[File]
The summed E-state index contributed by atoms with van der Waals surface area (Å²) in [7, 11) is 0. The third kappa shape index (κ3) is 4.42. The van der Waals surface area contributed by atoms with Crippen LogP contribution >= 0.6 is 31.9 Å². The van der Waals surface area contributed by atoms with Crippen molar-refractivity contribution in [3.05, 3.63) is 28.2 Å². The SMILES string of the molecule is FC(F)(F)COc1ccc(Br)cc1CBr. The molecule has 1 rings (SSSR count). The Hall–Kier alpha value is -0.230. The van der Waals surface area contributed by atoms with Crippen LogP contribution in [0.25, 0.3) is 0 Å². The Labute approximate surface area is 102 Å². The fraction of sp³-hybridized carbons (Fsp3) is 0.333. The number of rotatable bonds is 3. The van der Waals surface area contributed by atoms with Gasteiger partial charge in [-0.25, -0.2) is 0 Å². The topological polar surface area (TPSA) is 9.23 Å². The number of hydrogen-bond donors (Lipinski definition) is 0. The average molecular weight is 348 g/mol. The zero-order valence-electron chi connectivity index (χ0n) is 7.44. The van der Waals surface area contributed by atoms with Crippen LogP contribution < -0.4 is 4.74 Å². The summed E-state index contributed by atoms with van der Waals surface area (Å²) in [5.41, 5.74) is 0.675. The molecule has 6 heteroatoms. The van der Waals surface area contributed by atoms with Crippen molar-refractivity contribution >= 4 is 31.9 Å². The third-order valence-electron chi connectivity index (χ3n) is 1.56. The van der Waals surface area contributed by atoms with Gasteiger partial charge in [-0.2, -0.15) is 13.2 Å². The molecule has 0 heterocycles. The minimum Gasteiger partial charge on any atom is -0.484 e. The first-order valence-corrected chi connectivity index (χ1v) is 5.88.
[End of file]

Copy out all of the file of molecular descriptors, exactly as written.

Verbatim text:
The summed E-state index contributed by atoms with van der Waals surface area (Å²) in [7, 11) is 0. The third kappa shape index (κ3) is 4.42. The van der Waals surface area contributed by atoms with Crippen LogP contribution >= 0.6 is 31.9 Å². The van der Waals surface area contributed by atoms with Crippen molar-refractivity contribution in [3.05, 3.63) is 28.2 Å². The SMILES string of the molecule is FC(F)(F)COc1ccc(Br)cc1CBr. The molecule has 1 rings (SSSR count). The Hall–Kier alpha value is -0.230. The van der Waals surface area contributed by atoms with Crippen LogP contribution in [0.25, 0.3) is 0 Å². The Labute approximate surface area is 102 Å². The fraction of sp³-hybridized carbons (Fsp3) is 0.333. The number of rotatable bonds is 3. The van der Waals surface area contributed by atoms with Gasteiger partial charge in [-0.25, -0.2) is 0 Å². The topological polar surface area (TPSA) is 9.23 Å². The number of hydrogen-bond donors (Lipinski definition) is 0. The average molecular weight is 348 g/mol. The zero-order valence-electron chi connectivity index (χ0n) is 7.44. The van der Waals surface area contributed by atoms with Crippen LogP contribution < -0.4 is 4.74 Å². The summed E-state index contributed by atoms with van der Waals surface area (Å²) in [5.41, 5.74) is 0.675. The molecule has 6 heteroatoms. The van der Waals surface area contributed by atoms with Crippen molar-refractivity contribution >= 4 is 31.9 Å². The third-order valence-electron chi connectivity index (χ3n) is 1.56. The van der Waals surface area contributed by atoms with Gasteiger partial charge in [-0.2, -0.15) is 13.2 Å². The molecule has 0 heterocycles. The minimum Gasteiger partial charge on any atom is -0.484 e. The first-order valence-corrected chi connectivity index (χ1v) is 5.88.